1. @bernasaurus Pete Lovely was a privateer who used the revenue from the VW dealerships he ran in the USA to take part in a handful of races in the 1960s and 1970s. I think he was more active in the USA’s SCCA Formula A championship, which allowed mixed grids of Formula 5000 and Formula 1 cars to compete – he tended to run former Lotus F1 cars in that series, particularly a Lotus 49B. In F1, he’s perhaps better known for the fact that, in the early 1970s, he competed with a peculiar car that comprised of the front end of a Lotus 69 Formula 2 car and the back end of a Lotus 49B Formula 1 car.

        However, the site that tells you that it was Pete Lovely is incorrect – Pete Lovely had a gap of 8 years and 10 months between starts (the 1960 US GP and the 1969 Canadian GP), but there are two other drivers who had longer gaps in their careers.

        Luca Badoer had a gap of 9 years, 9 months and 23 days between racing for Minardi in the 1999 Japanese GP and Ferrari in the 2009 European GP.

        Jan Lammers, meanwhile, currently has the longest gap between races at 10 years, 3 months and 22 days between racing for the Theodore Racing Team in the 1982 Dutch GP and racing for March in the 1992 Japanese GP.

        However, Jan Lammers did take part in qualifying for the British and French GP’s in 1982, but failed to qualify for those two races. If you therefore argue that the criteria should be expanded to include participating in a race weekend, even if they did not take part in the race, it would still be Jan Lammers, but the gap would then be “only” 10 years and 3 months between the 1982 French GP and the 1992 Japanese GP.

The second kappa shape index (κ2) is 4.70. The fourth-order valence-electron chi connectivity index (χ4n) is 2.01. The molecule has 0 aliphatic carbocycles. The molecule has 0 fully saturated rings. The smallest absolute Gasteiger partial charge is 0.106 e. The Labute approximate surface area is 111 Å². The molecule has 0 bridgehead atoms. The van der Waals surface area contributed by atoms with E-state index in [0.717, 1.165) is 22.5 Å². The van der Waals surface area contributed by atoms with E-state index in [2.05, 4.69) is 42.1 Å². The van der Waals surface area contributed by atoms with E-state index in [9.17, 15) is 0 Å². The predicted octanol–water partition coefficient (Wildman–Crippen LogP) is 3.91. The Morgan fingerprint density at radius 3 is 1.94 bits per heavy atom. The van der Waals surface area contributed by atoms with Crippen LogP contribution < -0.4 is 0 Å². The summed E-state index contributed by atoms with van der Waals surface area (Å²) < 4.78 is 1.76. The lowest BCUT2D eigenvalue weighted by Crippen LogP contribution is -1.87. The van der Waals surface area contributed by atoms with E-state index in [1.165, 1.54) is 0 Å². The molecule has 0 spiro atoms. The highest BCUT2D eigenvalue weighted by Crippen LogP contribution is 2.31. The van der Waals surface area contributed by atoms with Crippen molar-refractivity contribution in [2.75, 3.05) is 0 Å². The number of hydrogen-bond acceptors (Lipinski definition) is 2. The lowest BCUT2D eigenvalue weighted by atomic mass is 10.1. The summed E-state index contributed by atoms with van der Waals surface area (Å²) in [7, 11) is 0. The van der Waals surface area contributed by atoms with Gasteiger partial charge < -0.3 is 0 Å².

1. Brilliant – thank you. Great detail. I always assumed it was Badoer who had the record. I guess it’s still up for grabs if Buemi does climb in. I wonder how many seats Red Bull / Alpha Tauri have made for Buemi over the years he’s been reserve that never got used? Or if they bothered.

          Would they have made a mould for Liam at the start of the year?

      2. someone or something
        8th September 2022, 15:42

        Looks like Google doesn’t quite know everything. Jan Lammers had a gap of over 10 years between the early part of his F1 career (last start in July 1982) and its brief resumption (October 1992).

        1. someone or something
          8th September 2022, 15:44

          Ah, sorry – I must’ve opened this page a few hours ago and forgot to refresh it before replying.

  2. How long will Buemi keep doing reserve stuff with Red Bull alongside his FE & WEC campaigns?
    He’s stayed as a reserve driver seemingly forever despite the redundancy over time.
    I wonder if he even holds a valid SL these days.
    Nevertheless, Gasly would get substituted by Lawson if necessary, but I’m sure he’ll be okay to drive.

  3. Great opportunity for anyone replacing Gasly. Especially on a track that suits that horrendously understeery car.

  4. Can’t they put Colton Herta in the car and get him one superlicence point?

    1. He’s racing in the season’s last Indycar race in Monterey, CA this weekend…only a 14-hour flight away.

  5. Yeah, that’s a bit of a commute.
    Although once the Indycar season is done, perhaps we may see Herta doing some FP1 sessions – assuming that Gasly to Alpine is a done deal and AT are deadset on having Herta replace him.